Indian Inspired Vegan Cooking with Quorn

Words: Crush

Diwali, the festival of lights, is a very special five-day celebration observed by Hindus, Sikhs and Jains, usually over the months of October or November. It is referred to as the festival of lights because of the bright lights and candles used to decorate worshippers homes. The festival, which happens to coincide with Hindu New Year, heartfully symbolises the triumph of good over evil, light over dark and knowledge over ignorance. The exact dates of Diwali are determined by the Hindu lunar calendar, and the actual day of Diwali is usually the third day. This year Diwali falls on Sunday, October 30th 2016.

Followers of the faiths celebrating Diwali all have their own reasons for celebrating Diwali, but the most well-known story is that of Lord Rama. Legend has it that the demon king Ravana exiled Lord Rama and his wife Sita from their kingdom in Northern India and after 14 years, Rama returned to defeat him. Upon his return, to illuminate their path and welcome them back, villagers were believed to light oil lamps (called Diyas) all the way from Lanka to the kingdom. The significance of lights is also to guide Lakshmi, the goddess of wealth and prosperity, who visits and blesses each house. Modern day revellers celebrate by stringing up fairy lights, lighting candles and by putting up coloured lights of all descriptions.

Many people welcome in Diwali by cleaning and sorting out their homes and workspaces and wearing new clothes. Food is naturally a big part of the celebrations too with brightly coloured sweets taking centre stage, to represent the bold beautiful colours of the lights.

And while sweets form the basis of Diwali treats, deep-fried puris, potatoes cooked in tomato sauce and channa masala often feature on menus for the feast. Although many families will personalise their Diwali meals, and dishes in general will vary, the food enjoyed is mostly vegetarian or vegan.

Whether you are celebrating Diwali with your family, or an interested spectator you can be involved in the delicious food that is always served. November the 1st is also World Vegan Day, so cook up an Indian-inspired vegan meal to celebrate. In partnership with Quorn, we’ve put together some hearty Diwali-inspired dishes that are also perfect for World Vegan Day, so get cooking!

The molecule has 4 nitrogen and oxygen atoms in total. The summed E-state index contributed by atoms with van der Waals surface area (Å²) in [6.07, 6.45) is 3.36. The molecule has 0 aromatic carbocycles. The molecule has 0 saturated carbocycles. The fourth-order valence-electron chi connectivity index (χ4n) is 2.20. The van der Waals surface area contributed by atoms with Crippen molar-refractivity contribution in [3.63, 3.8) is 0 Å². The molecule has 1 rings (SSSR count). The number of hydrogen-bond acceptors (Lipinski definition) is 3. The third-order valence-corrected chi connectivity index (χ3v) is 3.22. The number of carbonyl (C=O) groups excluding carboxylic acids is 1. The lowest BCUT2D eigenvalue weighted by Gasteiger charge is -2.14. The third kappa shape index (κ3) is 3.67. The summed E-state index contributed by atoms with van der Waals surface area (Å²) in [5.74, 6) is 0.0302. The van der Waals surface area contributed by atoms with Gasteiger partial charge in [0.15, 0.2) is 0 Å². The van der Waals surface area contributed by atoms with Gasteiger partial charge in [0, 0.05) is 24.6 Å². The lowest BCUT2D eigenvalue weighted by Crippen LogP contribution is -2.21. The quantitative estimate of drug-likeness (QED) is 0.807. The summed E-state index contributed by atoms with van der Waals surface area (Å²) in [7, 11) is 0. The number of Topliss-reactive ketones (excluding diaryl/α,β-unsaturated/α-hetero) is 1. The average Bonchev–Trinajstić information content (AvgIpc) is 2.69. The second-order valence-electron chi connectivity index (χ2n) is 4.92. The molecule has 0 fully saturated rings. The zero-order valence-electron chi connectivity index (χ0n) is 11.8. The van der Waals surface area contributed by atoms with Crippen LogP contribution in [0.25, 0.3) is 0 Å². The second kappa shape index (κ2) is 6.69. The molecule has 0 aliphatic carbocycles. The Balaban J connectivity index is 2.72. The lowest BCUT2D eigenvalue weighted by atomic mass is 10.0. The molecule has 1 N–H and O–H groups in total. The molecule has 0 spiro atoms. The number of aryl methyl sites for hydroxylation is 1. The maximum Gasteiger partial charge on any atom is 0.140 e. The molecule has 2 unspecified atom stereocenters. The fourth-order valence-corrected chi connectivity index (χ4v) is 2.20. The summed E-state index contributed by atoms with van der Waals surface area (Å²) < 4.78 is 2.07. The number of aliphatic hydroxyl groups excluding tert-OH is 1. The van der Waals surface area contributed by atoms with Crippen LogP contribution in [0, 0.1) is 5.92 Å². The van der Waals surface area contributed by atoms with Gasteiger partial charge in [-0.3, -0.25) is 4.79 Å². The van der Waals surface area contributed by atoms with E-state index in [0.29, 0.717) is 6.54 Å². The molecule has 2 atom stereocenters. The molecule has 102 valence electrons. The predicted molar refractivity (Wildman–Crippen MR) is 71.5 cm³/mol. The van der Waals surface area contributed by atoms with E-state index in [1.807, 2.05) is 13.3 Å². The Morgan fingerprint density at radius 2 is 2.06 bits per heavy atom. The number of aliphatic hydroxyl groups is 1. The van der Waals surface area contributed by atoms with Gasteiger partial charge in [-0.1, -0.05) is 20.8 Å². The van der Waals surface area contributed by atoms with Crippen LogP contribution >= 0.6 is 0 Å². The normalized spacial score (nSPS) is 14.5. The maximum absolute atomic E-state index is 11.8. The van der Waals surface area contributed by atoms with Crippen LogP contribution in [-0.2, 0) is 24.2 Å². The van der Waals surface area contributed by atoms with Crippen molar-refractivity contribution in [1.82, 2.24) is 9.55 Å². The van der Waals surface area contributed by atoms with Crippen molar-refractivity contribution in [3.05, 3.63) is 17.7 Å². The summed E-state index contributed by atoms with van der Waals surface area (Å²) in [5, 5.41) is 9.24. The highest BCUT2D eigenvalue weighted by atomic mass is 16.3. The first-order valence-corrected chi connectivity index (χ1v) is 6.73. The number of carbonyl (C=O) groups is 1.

Quern savoury-pieces


Quorn Vegan Pieces and fresh peas are used in this recipe to create deliciously crunchy bonda.  Fried in chickpea flour they are so yum, you won’t be able to stop at just one! GET THE RECIPE



We’d quite happily eat naan bread with every meal, which is why we just love this ide of naan sarmies. The beet and cashew nut spread adds another dimension of flavour, and the addition of the spicy Quorn burger patties makes this one tasty mouthful after another. GET THE RECIPE

Quorn Vegan Range
Roti’s get a makeover with the addition of spinach for colour, flavour and nutrients. Add crispy Quorn schnitzels, aubergine spread and avo and you have an awesome meal to share with friends. Everyone can get stuck in and put together their own. GET THE RECIPE

Quorn Vegan Range
Parathas are a type of Indian flatbread that can be eaten with various different fillings or used as a vehicle to mop up curries and sauces. In this recipe we fill them with crunchy Quorn vegan nuggets and serve with a spicy and sweet mango chutney.  GET THE RECIPE


So what exactly is Quorn?

The origins of Quorn go back to the 1960s, a period when there were genuine concerns about our ability to feed the world. As a response to this Lord Rank, the founder of Quorn, set up a project to find a new source of protein.

The aim was to find a micro-organism that could easily convert plentiful carbohydrates into scarcer and more nutritionally valuable proteins but without the use of animals as the method of conversion. Many years of R & D and over £100m investment identified a tiny member of the fungi family that could be converted into a protein. This led to the mass production of mycoprotein, the unique ingredient that makes Quorn products so special.

Fermenters are used to grow and harvest the protein. It is not dissimilar to the way that production of beer or yoghurt works.

What was amazing about this new protein was its ability to replicate the taste and texture of meat. The unique fibrous nature of Quorn means it can provide the textural experience of eating meat. Its ability to take on flavour and lack of aftertaste means it can deliver the taste of meat and meat dishes brilliantly.

Read more about the amazing impact veganism has on the environment HERE. | Twitter 


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